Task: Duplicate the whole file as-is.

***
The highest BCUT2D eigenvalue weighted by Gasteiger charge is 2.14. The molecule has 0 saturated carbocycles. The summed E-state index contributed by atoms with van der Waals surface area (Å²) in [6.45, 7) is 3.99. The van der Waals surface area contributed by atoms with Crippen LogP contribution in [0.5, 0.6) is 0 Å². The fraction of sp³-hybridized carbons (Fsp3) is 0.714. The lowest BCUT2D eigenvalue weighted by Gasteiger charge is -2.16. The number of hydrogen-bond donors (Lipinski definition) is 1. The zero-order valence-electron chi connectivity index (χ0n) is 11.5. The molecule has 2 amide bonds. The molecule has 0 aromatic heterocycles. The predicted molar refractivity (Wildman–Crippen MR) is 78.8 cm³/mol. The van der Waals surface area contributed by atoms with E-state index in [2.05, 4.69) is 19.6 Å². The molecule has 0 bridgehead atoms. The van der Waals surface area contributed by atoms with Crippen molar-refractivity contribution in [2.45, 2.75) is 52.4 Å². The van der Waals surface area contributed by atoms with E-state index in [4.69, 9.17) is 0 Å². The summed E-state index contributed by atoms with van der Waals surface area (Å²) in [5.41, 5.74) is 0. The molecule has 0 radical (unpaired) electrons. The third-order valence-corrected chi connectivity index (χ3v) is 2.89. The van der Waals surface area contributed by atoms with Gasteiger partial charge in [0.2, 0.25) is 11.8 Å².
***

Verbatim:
The highest BCUT2D eigenvalue weighted by Gasteiger charge is 2.14. The molecule has 0 saturated carbocycles. The summed E-state index contributed by atoms with van der Waals surface area (Å²) in [6.45, 7) is 3.99. The van der Waals surface area contributed by atoms with Crippen LogP contribution in [0.5, 0.6) is 0 Å². The fraction of sp³-hybridized carbons (Fsp3) is 0.714. The lowest BCUT2D eigenvalue weighted by Gasteiger charge is -2.16. The number of hydrogen-bond donors (Lipinski definition) is 1. The zero-order valence-electron chi connectivity index (χ0n) is 11.5. The molecule has 2 amide bonds. The molecule has 0 aromatic heterocycles. The predicted molar refractivity (Wildman–Crippen MR) is 78.8 cm³/mol. The van der Waals surface area contributed by atoms with E-state index in [2.05, 4.69) is 19.6 Å². The molecule has 0 bridgehead atoms. The van der Waals surface area contributed by atoms with Crippen molar-refractivity contribution in [2.45, 2.75) is 52.4 Å². The van der Waals surface area contributed by atoms with E-state index in [4.69, 9.17) is 0 Å². The summed E-state index contributed by atoms with van der Waals surface area (Å²) in [5.41, 5.74) is 0. The molecule has 0 radical (unpaired) electrons. The third-order valence-corrected chi connectivity index (χ3v) is 2.89. The van der Waals surface area contributed by atoms with Gasteiger partial charge in [0.2, 0.25) is 11.8 Å².